Hello, friends! Many thanks, as always, for following along as Folger Theatre’s “Gravedigger’s Tale” traverses the nation, chasing the Folger Shakespeare Library’s exhibition, “First Folio: The Book That Gave Us Shakespeare.” If you’re inclined towards the internet and social media, have a little look around: this year is the 400th anniversary of Will Shakespeare’s death, and the celebrations are worldwide. Locate them (and tag them!) via #shx400
In the meantime, our Gravedigger spent April 23, Shakespeare’s birth AND death day, as far as we can tell, performing at the historic Longstreet Theatre, on campus at University of South Carolina in the fair city of Columbia.
This was notable for several reasons, first of which is that USC is currently home-base for our show’s director, Robert Richmond. My dear friend and closest collaborator for twenty years, Robert is currently the Assistant Chair, Co-Artistic Director and Professor of Theater at the University, and was the mastermind behind a brilliant weekend of performance and celebration of the Bard.
Through the course of our week in Columbia, we presented an afternoon of “Jukebox Shakespeare” on the University commons, attended the opening of the Library’s Folio exhibition, and performed “Gravedigger’s Tale” to three fabulous audiences along with several musical interludes and Q&A sessions.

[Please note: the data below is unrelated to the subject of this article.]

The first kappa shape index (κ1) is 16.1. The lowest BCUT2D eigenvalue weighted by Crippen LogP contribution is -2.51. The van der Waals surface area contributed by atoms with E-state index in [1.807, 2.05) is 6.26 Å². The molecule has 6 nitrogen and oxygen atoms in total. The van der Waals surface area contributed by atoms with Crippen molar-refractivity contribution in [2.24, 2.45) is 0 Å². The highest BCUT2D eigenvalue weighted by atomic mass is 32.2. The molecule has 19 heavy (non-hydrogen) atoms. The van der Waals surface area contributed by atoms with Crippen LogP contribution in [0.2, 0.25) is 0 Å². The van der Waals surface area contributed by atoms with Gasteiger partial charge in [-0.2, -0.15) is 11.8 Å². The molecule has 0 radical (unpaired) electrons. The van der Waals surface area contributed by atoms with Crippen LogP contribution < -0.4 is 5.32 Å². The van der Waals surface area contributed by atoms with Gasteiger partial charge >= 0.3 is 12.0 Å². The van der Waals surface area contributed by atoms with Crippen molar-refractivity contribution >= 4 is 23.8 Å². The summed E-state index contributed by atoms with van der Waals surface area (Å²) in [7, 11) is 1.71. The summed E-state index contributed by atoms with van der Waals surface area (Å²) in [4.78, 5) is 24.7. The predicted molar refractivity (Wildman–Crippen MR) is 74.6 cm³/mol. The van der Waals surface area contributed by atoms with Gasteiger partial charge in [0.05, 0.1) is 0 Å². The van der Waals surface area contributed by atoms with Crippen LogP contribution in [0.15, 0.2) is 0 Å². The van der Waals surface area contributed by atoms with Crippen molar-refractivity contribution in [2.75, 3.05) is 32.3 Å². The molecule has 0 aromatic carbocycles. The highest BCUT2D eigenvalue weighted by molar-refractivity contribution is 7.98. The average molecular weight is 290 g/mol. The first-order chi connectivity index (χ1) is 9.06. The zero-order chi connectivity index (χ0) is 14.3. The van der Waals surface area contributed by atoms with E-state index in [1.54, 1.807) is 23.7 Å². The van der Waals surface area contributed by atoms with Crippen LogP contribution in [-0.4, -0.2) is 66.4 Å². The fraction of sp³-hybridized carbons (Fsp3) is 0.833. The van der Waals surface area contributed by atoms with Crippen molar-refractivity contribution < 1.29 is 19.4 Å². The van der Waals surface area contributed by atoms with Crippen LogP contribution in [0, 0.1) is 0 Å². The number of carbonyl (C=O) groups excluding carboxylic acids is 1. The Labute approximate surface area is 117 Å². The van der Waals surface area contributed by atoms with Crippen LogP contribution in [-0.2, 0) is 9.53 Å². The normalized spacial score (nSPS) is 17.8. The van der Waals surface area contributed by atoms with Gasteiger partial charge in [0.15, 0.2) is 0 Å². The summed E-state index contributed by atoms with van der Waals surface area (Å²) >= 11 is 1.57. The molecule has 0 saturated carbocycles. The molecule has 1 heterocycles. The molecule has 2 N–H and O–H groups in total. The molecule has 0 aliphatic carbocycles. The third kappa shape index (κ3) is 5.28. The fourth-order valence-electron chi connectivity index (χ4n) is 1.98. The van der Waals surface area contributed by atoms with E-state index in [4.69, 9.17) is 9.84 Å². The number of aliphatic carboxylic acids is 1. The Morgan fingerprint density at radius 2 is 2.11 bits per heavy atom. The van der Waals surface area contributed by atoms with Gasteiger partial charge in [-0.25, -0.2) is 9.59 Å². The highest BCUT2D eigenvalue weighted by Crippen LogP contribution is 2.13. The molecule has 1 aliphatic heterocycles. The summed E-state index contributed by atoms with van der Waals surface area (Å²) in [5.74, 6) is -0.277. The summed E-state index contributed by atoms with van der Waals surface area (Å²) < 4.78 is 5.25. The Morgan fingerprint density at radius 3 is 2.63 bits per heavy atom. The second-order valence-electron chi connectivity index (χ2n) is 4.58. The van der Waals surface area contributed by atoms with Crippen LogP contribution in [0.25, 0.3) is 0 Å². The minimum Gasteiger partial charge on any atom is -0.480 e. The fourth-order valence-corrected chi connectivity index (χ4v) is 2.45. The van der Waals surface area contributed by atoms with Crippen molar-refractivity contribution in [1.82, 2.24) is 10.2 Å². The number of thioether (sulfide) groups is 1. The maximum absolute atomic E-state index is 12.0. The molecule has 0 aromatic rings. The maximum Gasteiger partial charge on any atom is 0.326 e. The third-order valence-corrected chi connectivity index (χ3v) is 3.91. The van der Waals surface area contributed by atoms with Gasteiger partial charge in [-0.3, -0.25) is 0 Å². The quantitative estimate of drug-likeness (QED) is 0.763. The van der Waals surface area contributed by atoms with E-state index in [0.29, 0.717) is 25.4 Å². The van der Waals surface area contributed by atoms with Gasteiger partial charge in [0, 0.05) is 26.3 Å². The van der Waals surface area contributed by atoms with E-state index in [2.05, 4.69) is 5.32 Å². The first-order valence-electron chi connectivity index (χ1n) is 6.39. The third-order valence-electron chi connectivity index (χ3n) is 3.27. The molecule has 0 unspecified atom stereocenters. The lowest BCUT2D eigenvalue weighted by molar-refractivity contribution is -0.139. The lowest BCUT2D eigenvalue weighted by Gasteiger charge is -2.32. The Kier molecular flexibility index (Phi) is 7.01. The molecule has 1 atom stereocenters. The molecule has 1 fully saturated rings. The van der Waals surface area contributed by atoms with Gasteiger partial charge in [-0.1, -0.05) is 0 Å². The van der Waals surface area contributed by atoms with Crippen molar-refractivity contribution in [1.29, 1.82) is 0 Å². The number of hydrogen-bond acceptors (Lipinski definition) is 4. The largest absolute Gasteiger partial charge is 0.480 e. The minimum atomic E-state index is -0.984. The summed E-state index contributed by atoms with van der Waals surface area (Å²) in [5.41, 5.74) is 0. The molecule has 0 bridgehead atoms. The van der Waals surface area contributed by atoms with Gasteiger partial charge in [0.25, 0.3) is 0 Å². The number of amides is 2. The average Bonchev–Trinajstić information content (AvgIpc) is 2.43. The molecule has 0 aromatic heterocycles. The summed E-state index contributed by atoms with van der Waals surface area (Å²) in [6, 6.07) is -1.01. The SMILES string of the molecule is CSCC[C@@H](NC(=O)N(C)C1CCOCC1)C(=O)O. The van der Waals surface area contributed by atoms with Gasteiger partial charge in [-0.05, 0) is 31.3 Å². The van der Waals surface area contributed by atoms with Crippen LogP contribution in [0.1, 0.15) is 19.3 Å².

We were honored by the presence of University of South Carolina’s President and First Lady, Harris and Patricia Pastides, in our audience…and were further honored to receive the USC President’s Medal of Honor at a reception afterwards. Dr. Pastides, his renowned humor well known, pointed out that the actual object – a sculptural representation of the school’s mascot, the “gamecock” – is primarily a “golden chicken.” Shakespeare would have approved.
Even more than that, if you can believe it, I had the good fortune to meet an incredibly special boy. Let me explain: our show is interactive. At every performance, I pull two members of the audience onto the stage with me, a female to play Ophelia, and a male to play Hamlet’s father. During one of our USC performances, I spotted a very rapt and interested 8 year old boy in the crowd. I couldn’t help it: he HAD to be Hamlet’s father. To see a photo sequence of events, may I encourage you to visit my own blog?
In the meantime, Gravedigging continues apace. Our next engagement is in Honolulu, Hawaii. Rest assured: plenty of pictures and anecdotes to come.
Thank you for reading, and please note that all photos are courtesy of the amazing Jason Ayer.
See you soon!